That great sage and philosopher Kermit The Frog has taught us many valuable lessons over the years. Remember him singing “Being Green?” At first, he laments his uniqueness, but by song’s end, he’s celebrating it, happily warbling that green is…”beautiful, and I think it’s what I want to be.”
The folks at Divi Southwinds in Barbados totally agree. They’re singing the same tune and going green, embracing a variety of environmental initiatives that sets the resort apart.
You may have heard of the farm-to-table movement. Well, what’s going on at Divi Southwinds is something unique: the resort-to-table movement. Divi Southwinds is now serving vegetables grown right on its own land. The resort built a greenhouse, and upon completion in late November, seeds were sown that have now sprouted lettuce, tomatoes, okra, squash, pumpkins, watermelons and herbs. The lettuce has already made its way to the table at the resort’s Bajan Breeze restaurant.
That occurred the night of March 11, 2013. Salad was on the menu, as it always is, but this time there was a difference: the lettuce was just picked and just a short distance from the kitchen’s door. Chef Henderson, along with Porter Jimmy Smith and Ryan Clarke, who is restaurant and bar manager, did the honors, hauling in 11 heads of lettuce that day, along with a half pound of parsley.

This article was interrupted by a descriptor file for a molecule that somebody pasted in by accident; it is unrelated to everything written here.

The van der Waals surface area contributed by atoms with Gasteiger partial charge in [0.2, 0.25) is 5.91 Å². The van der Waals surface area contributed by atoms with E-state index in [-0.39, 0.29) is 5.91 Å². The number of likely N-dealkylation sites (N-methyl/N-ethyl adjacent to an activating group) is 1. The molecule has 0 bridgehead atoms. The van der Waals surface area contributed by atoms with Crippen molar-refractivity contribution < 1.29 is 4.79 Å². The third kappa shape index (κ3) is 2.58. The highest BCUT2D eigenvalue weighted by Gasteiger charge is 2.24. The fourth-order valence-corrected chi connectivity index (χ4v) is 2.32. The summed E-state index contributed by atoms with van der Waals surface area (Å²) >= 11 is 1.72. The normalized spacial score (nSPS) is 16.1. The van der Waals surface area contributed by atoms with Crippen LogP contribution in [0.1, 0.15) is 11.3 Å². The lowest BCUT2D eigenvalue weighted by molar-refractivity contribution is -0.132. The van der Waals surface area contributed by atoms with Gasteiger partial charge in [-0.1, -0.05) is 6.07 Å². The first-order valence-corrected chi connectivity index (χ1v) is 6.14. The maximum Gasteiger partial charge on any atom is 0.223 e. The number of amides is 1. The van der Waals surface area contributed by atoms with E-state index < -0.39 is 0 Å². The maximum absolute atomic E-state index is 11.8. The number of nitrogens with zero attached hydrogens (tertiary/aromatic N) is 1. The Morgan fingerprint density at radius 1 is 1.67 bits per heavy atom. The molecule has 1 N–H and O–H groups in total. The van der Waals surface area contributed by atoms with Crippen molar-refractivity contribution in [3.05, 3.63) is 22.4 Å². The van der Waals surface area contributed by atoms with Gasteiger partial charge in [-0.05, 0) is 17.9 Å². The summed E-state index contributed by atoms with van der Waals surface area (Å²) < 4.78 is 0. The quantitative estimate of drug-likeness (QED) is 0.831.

According to Alvin Barnes, environmental manager at Divi Southwinds, more fresh-from-the- greenhouse vegetables have been enjoyed by guests and staff since, as the watermelon, okra, squash and okra have ripened. “Chef Henderson made a wish list – marjoram, chives, parsley, thyme and sweet basil – all the herbs flavoring Caribbean cooking. We’ve obliged him with everything he asked for.”
Alvin Jemmott, longtime general manager of Divi Southwinds, also points out that all the produce is organic. Jemmott has been behind several environmental initiatives at Divi Southwinds and seeded the idea for a greenhouse. He recently implemented a policy to replant two trees for every tree that had to be removed due to storm damage, disease or old age. He wanted to ensure that there would be even more greenery as part of the property’s 16.5 acres of lush tropical gardens, which are a key feature of the resort.
Since plants are costly, Jemmott got to thinking that the hotel could create a greenhouse to raise its own plants. And, from that idea grew another one to grow herbs for the restaurant kitchens and vegetables for employee meals. At the same time, the “home grown” vegetable idea was being driven by the increasing commitment on the part of certain employees to a healthy lifestyle.
The greenhouse has yet to be planted with landscaping plants and the vegetables are now being served to Divi Southwinds guests as well as employees. But, the vegetation thriving in the greenhouse will soon be incorporated into compost to naturally fertilize the landscaping plants already in existence. “We’re looking forward to growing the role of our greenhouse in managing our property and caring for our island,” Jemmott said.
Divi Southwinds is proving Kermit’s words true: “Green can be cool.”